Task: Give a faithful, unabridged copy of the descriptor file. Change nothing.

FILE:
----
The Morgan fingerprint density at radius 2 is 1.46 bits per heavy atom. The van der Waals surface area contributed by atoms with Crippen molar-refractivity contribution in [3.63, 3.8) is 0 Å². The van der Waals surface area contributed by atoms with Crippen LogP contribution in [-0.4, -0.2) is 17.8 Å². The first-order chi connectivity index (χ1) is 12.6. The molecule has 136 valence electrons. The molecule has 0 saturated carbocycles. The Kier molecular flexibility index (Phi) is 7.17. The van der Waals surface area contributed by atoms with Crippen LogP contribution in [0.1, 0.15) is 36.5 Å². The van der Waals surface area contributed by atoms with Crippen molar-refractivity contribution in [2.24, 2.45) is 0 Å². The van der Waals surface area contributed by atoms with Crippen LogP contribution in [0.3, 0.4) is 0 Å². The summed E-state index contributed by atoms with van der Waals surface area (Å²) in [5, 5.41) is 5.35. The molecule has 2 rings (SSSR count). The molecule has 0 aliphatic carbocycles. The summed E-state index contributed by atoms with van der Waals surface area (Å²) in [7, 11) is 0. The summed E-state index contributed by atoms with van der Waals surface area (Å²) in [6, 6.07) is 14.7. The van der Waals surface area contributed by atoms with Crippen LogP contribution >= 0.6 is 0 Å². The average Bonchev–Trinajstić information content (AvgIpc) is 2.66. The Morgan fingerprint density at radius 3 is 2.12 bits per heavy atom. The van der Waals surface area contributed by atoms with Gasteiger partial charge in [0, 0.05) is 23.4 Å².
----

The Morgan fingerprint density at radius 2 is 1.46 bits per heavy atom. The van der Waals surface area contributed by atoms with Crippen molar-refractivity contribution in [3.63, 3.8) is 0 Å². The van der Waals surface area contributed by atoms with Crippen LogP contribution in [-0.4, -0.2) is 17.8 Å². The first-order chi connectivity index (χ1) is 12.6. The molecule has 136 valence electrons. The molecule has 0 saturated carbocycles. The Kier molecular flexibility index (Phi) is 7.17. The van der Waals surface area contributed by atoms with Crippen LogP contribution in [0.1, 0.15) is 36.5 Å². The van der Waals surface area contributed by atoms with Crippen molar-refractivity contribution in [2.24, 2.45) is 0 Å². The van der Waals surface area contributed by atoms with Crippen LogP contribution in [0.3, 0.4) is 0 Å². The summed E-state index contributed by atoms with van der Waals surface area (Å²) in [5, 5.41) is 5.35. The molecule has 2 rings (SSSR count). The molecule has 0 aliphatic carbocycles. The summed E-state index contributed by atoms with van der Waals surface area (Å²) in [7, 11) is 0. The summed E-state index contributed by atoms with van der Waals surface area (Å²) in [6, 6.07) is 14.7. The van der Waals surface area contributed by atoms with Crippen LogP contribution >= 0.6 is 0 Å². The average Bonchev–Trinajstić information content (AvgIpc) is 2.66. The Morgan fingerprint density at radius 3 is 2.12 bits per heavy atom. The van der Waals surface area contributed by atoms with Gasteiger partial charge in [0, 0.05) is 23.4 Å².